Principals Union Sues After City Refuses to Reinstate Parking Perks

The Council of School Supervisors and Administrators, the union representing public school principals and other administrative personnel, wants free parking for its members, and is suing the city to get it.

Last year, the number of placards issued by the Department of Education — some 63,000 — was reduced to bring it in line with the number of on-street spots allotted to schools. The DOE cuts were part of a broader crackdown intended to bring order to a largely unregulated system rife with abuse, wherein placards issued regularly exceeded available spaces and parking agents often could not tell a legitimate permit from a fraudulent one.

While the United Federation of Teachers eventually came to an agreement with the city, CSA balked at the cuts, and won an arbitration ruling in August determining that the placards should be reissued under the terms of its contract. But as Gotham Schools reports, the ensuing two weeks brought no resolution, and yesterday CSA filed a lawsuit against the city, DOE, and Mayor Bloomberg.

"Nobody has gotten an answer from the City about why it won’t honor the arbitration," a spokeswoman for CSA, Chiara Coletti, wrote in an email. Coletti said that the decision not to reinstate the 6,500 permits came from the mayor’s office.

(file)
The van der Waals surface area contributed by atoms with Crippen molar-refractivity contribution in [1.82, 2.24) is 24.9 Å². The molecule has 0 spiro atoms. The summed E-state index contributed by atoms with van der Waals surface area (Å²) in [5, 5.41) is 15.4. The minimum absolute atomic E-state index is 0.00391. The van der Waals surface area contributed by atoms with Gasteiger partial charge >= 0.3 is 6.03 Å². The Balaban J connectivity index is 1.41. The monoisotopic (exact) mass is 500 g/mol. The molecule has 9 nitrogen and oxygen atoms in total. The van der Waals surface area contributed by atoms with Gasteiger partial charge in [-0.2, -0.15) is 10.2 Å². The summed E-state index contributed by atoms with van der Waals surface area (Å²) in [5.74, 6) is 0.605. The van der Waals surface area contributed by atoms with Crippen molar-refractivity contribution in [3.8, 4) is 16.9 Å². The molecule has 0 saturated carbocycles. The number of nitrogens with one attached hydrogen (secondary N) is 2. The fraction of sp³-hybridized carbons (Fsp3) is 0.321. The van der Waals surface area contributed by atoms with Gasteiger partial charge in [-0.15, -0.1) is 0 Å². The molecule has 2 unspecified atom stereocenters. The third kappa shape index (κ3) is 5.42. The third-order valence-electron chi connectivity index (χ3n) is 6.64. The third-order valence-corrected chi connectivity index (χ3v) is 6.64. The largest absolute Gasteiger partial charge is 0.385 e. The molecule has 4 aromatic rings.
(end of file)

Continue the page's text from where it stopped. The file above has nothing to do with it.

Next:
Jason Post, a spokesman for the mayor, did not address whether the city felt it was in compliance with the arbitrator’s decision, but said the current system should continue.

"For most City agencies and their workers the system has worked well for over a year, yet the CSA has stubbornly tried to hold onto their perks and has refused to work with us to combat misuse and abuse. The current system for the Department of Education limits the number of placards to the number of parking spots at schools, a fair and reasonable policy that we think should continue. We have not yet received the legal papers for this case," Post wrote in an email.